Under the baton of Music Director Christopher Warren-Green, "A Concert for Charlotte" will open with the Star Spangled Banner, sung by Charlotte-based opera singer Jennifer Wiggins. Wiggins will also step up to the plate to perform Che faro senza Euridice from the opera Orfeo ed Euridice. She had this to say about being part of this special event: 

"This performance at Truist Field will not only be my debut with CSO, but also will be the first time I've performed for a live audience since February. I'm excited for the opportunity to share my voice with Charlotte and to collaborate with an amazing group of world class musicians. I hope that the piece that I perform will allow people to find closure from any heartbreak they might be experiencing and help them realize it's okay to mourn the ones you've loved and lost."
Jennifer Wiggins
The concert will continue its celebration of Charlotte with Nkeiru Okoye's Charlotte Mecklenburg -- a piece commissioned by the Charlotte Symphony on the occasion of Charlotte's 250th anniversary which reflects the rich and diverse history of the city -- Rossini's Overture to L'Italiana in Algeri, Jessie Montgomery's Starburst, Barber's Adagio for Strings, John Williams's Air and Simple Gifts, and the final movement of Beethoven's Symphony No. 7.

Finish the night with some peanuts and Cracker Jacks and enjoy a brilliant fireworks display that will light up the Uptown sky. 

Music Director Christopher Warren-Green said, "My hope is that everyone will join us at A Concert for Charlotte so that we can come together again through the power of music."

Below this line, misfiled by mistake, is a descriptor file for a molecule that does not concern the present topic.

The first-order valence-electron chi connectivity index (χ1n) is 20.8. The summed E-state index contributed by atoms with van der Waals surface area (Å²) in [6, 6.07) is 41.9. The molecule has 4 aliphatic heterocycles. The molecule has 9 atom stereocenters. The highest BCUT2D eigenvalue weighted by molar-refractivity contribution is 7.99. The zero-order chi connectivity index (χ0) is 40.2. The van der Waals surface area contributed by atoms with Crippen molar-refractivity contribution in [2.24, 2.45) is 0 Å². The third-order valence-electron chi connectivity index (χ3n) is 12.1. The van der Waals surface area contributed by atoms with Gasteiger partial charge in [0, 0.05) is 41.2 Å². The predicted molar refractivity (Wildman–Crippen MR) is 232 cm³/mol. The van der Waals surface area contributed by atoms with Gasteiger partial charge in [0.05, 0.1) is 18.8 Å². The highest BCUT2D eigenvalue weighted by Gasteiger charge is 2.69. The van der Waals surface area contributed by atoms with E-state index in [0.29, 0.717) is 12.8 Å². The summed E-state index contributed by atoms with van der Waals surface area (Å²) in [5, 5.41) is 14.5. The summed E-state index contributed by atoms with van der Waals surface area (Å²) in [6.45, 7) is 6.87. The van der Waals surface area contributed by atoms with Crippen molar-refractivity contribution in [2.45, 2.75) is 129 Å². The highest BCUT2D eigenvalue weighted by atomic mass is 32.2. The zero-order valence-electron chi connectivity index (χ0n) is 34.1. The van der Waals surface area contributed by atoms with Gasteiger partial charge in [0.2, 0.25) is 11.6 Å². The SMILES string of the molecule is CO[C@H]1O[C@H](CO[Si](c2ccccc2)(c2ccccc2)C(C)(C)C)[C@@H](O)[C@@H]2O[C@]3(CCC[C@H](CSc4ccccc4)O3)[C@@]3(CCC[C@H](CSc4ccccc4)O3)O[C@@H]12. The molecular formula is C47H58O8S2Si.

Tickets on sale now!

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Remembering Former CSO Bass Clarinetist Jim Ognibene



By Gene Kavadlo, former principal clarinetist of the Charlotte Symphony

As the orchestra was rehearsing, the loud sound of a vacuum cleaner in the lobby was becoming increasingly annoying. Finally, the conductor asked his assistant, a rather diminutive fellow, to see if he could do something about it. Jordan went to the lobby. Suddenly there was a THWAP! and the annoying sound stopped abruptly. Without missing a beat, Jim said "Oh no, now we're going to have to get Jordan out of the bag." Anyone who knew Jim knew that he was the sharpest wit in the room. My children, now in their 40's, always referred to him as "our Jim." Our Jim succumbed to a 17 year battle with cancer on August 11, 2020.

I first met Jim in our student days at Indiana University during the 1960's. After college Jim served four years in the military as a member of the US Marine Band and White House Orchestra, and I went on to become the Principal Clarinetist of the Charlotte Symphony in N.C. One day I got a call that started with "You probably don't remember me..." It was Jim, and of course I knew exactly who he was. He had taken an audition with the Charlotte Symphony and won the job - beginning a fabulous eight year relationship as colleagues in the same Orchestra. It was in the Charlotte Symphony that Jim started playing the bass clarinet. There had been an older gentleman playing, but his skills were declining. One day the instrument fell over as it was resting in its stand, and Jim declared that it had committed suicide.